They would see one alert (Sighting and Observed data), because the Dell PowerScale OneFS (version 9.0.0) appears once in the CVE CPE configuration as vulnerable.

Put another way, the user only sees alerts for the products to which they are subscribed.

If they were subscribe to Dell PowerScale OneFS 9.0.0 and Dell PowerScale OneFS 9.1.0;

The actual reality is that the CVE has 6 alerts (one for each product configuration in the CVE) linked to it. The user is only exposed to the ones they are subscribed. Here is what the entire CVE looks like showing all possible alerts;

Multi node matches

In the part two of this series of post I described how the Vulmatch logic works to match CVEs to CPEs. In short, it matches user selected CPEs to any CPE shown as vulnerable = true in the CVE configuration.

Let me demonstrate with another example where CVE CPE configurations contain more than one CPE in the flow where only some are vulnerable. I will use CVE-2019-18939 for this; https://nvd.nist.gov/vuln/detail/CVE-2019-18939

Here is what the CVE CPE configurations looks like for this CVE modelled in STIX.

There are 4 possible distinct match configurations for this CVE that can be written like so (see patterns for each inside the Indicator SDO above);

  1. eQ-3 Homematic CCU2 (hardware) (version unspecified -) AND EQ-3 HomeMatic CCU2 version 2.47.20 (firmware) AND HM Print Project HM Print version 1.2a (application) [firmware and application vulnerable to CVE], OR,
  2. eQ-3 Homematic CCU3 (hardware) (version unspecified -) AND EQ-3 HomeMatic CCU3 version 3.47.18 (firmware) AND HM Print Project HM Print version 1.2 (application) [firmware and application vulnerable to CVE], OR,
  3. eQ-3 Homematic CCU3 (hardware) (version unspecified -) AND EQ-3 HomeMatic CCU3 version 3.47.18 (firmware) AND HM Print Project HM Print version 1.2a (application) [firmware and application vulnerable to CVE], OR,
  4. eQ-3 Homematic CCU2 (hardware) (version unspecified -) AND EQ-3 HomeMatic CCU3 version 2.47.20 (firmware) AND HM Print Project HM Print version 1.2 (application) [firmware and application vulnerable to CVE]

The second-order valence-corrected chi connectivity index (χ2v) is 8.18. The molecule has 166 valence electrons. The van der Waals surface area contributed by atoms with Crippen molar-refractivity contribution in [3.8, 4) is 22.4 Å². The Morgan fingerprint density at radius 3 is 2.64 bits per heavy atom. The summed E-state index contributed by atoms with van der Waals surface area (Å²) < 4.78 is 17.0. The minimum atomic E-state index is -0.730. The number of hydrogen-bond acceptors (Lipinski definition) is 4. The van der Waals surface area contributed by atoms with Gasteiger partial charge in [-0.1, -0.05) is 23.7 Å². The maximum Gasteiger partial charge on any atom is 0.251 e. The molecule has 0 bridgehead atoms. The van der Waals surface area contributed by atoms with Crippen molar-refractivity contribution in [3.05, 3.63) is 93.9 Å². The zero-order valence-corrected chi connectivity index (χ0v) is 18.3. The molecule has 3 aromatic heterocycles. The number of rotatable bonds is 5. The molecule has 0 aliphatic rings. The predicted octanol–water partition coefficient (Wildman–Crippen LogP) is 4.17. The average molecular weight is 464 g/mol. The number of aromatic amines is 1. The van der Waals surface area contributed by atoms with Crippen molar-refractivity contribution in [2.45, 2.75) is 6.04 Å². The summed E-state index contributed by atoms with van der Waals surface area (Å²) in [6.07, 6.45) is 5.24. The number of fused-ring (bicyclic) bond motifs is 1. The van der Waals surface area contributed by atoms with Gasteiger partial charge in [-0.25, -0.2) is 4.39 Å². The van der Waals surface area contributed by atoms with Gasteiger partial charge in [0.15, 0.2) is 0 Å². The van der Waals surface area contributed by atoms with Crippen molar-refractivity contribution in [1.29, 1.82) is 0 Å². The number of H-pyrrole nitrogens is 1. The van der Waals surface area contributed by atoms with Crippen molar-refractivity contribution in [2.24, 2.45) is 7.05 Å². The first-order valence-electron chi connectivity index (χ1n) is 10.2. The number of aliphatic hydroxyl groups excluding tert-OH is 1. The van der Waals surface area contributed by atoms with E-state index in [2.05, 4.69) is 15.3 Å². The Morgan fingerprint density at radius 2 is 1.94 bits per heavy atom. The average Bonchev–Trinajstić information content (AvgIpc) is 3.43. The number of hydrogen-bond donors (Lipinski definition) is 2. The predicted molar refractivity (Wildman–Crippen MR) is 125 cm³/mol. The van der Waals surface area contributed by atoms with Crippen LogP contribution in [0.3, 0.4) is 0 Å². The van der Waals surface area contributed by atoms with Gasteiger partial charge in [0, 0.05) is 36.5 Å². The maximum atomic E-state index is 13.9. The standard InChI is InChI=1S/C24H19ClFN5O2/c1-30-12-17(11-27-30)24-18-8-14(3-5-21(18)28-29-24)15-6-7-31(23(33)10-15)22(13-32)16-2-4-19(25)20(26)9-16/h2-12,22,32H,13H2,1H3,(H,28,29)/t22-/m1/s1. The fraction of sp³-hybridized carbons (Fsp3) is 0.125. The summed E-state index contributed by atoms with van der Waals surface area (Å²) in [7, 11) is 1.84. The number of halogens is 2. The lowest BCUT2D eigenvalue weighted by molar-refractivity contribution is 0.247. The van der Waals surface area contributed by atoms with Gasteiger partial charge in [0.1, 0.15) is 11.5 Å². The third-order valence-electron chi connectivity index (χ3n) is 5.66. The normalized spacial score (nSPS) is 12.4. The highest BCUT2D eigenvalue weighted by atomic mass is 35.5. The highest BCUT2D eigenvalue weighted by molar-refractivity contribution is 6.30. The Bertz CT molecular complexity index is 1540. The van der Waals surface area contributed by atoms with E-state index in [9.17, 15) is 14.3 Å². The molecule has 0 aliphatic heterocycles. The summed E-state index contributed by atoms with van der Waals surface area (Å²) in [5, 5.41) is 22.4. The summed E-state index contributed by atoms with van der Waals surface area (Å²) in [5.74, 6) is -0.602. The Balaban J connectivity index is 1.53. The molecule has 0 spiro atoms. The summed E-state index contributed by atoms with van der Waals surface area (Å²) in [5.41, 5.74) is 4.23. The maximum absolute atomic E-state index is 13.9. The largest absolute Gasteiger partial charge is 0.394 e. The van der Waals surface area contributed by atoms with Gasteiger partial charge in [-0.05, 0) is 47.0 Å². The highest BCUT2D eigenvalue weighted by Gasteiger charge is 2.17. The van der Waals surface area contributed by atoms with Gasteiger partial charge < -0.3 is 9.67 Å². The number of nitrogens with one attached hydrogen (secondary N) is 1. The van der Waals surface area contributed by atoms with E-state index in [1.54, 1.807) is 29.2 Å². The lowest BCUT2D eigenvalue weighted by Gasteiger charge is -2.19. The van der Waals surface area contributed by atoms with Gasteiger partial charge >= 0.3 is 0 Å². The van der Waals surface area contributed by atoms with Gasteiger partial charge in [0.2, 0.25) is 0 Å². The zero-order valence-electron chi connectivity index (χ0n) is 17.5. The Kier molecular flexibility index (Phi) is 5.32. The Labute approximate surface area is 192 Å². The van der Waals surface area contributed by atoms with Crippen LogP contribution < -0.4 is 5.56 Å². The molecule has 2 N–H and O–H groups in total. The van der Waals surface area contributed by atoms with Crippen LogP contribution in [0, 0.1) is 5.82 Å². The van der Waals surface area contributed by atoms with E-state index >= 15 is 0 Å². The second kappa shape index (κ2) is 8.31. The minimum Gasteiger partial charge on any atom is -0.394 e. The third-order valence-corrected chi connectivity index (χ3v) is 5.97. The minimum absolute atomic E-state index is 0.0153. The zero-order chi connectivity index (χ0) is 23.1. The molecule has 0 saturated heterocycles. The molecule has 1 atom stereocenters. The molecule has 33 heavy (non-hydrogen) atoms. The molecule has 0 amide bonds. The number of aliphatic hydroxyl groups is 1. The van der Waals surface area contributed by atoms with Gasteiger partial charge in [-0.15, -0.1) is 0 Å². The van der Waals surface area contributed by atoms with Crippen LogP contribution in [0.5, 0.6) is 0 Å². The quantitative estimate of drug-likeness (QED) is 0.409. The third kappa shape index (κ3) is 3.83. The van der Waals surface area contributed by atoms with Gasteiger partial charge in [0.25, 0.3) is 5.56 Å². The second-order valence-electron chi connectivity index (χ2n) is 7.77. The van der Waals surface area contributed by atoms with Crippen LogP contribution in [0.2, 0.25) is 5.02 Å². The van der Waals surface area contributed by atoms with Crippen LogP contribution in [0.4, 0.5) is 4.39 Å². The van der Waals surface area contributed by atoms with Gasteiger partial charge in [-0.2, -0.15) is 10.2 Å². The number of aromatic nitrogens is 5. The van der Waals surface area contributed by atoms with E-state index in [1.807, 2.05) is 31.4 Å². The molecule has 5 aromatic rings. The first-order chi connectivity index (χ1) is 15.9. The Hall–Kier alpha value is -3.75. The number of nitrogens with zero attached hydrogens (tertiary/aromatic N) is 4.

As an example to demonstrate an alert, lets assume a user has selected the product EQ-3 HomeMatic CCU2 Firmware 2.47.20 (cpe:2.3:o:eq-3:homematic_ccu2_firmware:2.47.20:*:*:*:*:*:*:*).

This CPE appears in two match configurations (1. and 4. above). Here are these two configurations modelled in STIX (without alerts);

In both configurations in this CVE, EQ-3 HomeMatic CCU2 Firmware 2.47.20 is marked as vulnerable, therefore, the user would receive two distinct alerts (remember an alert is represented by Sighting and Observed Data Objects). These two distinct alerts modelled in STIX look like this;

Finally, changing the example slightly.

This time lets assume a user is only subscribed to eQ-3 Homematic CCU2 (hardware) (version unspecified -).

This CPE appears in two match configurations (1. and 4.) and thus in the Indicator Pattern, however, in both examples it is marked as vulnerable = false in the configuration, thus no alerts would be triggered for this CPE in this CVE.

Next time: Enriching CVEs with other frameworks

Once an alert has been raised, it needs to be triaged, investigated and ultimately patched. There are lots of other open data sources that can be used to further describe and categorise CVEs to help an analyst perform this process.

In the next post I will show you the data sources used by Vulmatch, and how to model these as STIX Objects.